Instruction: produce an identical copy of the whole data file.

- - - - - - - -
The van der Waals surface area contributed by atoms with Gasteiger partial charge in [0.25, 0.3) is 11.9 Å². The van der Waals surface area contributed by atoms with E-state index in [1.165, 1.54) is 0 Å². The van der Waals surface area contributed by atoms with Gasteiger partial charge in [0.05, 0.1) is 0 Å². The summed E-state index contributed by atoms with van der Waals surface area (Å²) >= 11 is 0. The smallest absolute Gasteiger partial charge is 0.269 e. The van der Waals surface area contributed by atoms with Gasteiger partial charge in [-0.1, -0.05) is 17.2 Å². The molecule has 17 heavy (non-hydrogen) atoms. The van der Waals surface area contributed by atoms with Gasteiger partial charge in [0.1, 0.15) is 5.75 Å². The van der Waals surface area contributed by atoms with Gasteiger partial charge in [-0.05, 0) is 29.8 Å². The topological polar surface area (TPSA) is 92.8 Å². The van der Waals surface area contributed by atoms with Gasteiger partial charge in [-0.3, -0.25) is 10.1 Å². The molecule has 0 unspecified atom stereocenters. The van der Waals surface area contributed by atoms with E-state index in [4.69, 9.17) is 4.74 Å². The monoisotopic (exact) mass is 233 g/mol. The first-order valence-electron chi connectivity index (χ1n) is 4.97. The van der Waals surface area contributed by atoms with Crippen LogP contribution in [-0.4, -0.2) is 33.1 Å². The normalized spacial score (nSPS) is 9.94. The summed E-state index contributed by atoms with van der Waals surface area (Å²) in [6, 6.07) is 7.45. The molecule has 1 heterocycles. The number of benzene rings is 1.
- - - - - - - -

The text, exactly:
The van der Waals surface area contributed by atoms with Gasteiger partial charge in [0.25, 0.3) is 11.9 Å². The van der Waals surface area contributed by atoms with E-state index in [1.165, 1.54) is 0 Å². The van der Waals surface area contributed by atoms with Gasteiger partial charge in [0.05, 0.1) is 0 Å². The summed E-state index contributed by atoms with van der Waals surface area (Å²) >= 11 is 0. The smallest absolute Gasteiger partial charge is 0.269 e. The van der Waals surface area contributed by atoms with Gasteiger partial charge in [-0.1, -0.05) is 17.2 Å². The molecule has 17 heavy (non-hydrogen) atoms. The van der Waals surface area contributed by atoms with Gasteiger partial charge in [0.1, 0.15) is 5.75 Å². The van der Waals surface area contributed by atoms with Gasteiger partial charge in [-0.05, 0) is 29.8 Å². The topological polar surface area (TPSA) is 92.8 Å². The van der Waals surface area contributed by atoms with Gasteiger partial charge in [-0.3, -0.25) is 10.1 Å². The molecule has 0 unspecified atom stereocenters. The van der Waals surface area contributed by atoms with E-state index in [4.69, 9.17) is 4.74 Å². The monoisotopic (exact) mass is 233 g/mol. The first-order valence-electron chi connectivity index (χ1n) is 4.97. The van der Waals surface area contributed by atoms with Crippen LogP contribution in [-0.4, -0.2) is 33.1 Å². The normalized spacial score (nSPS) is 9.94. The summed E-state index contributed by atoms with van der Waals surface area (Å²) in [6, 6.07) is 7.45. The molecule has 1 heterocycles. The number of benzene rings is 1.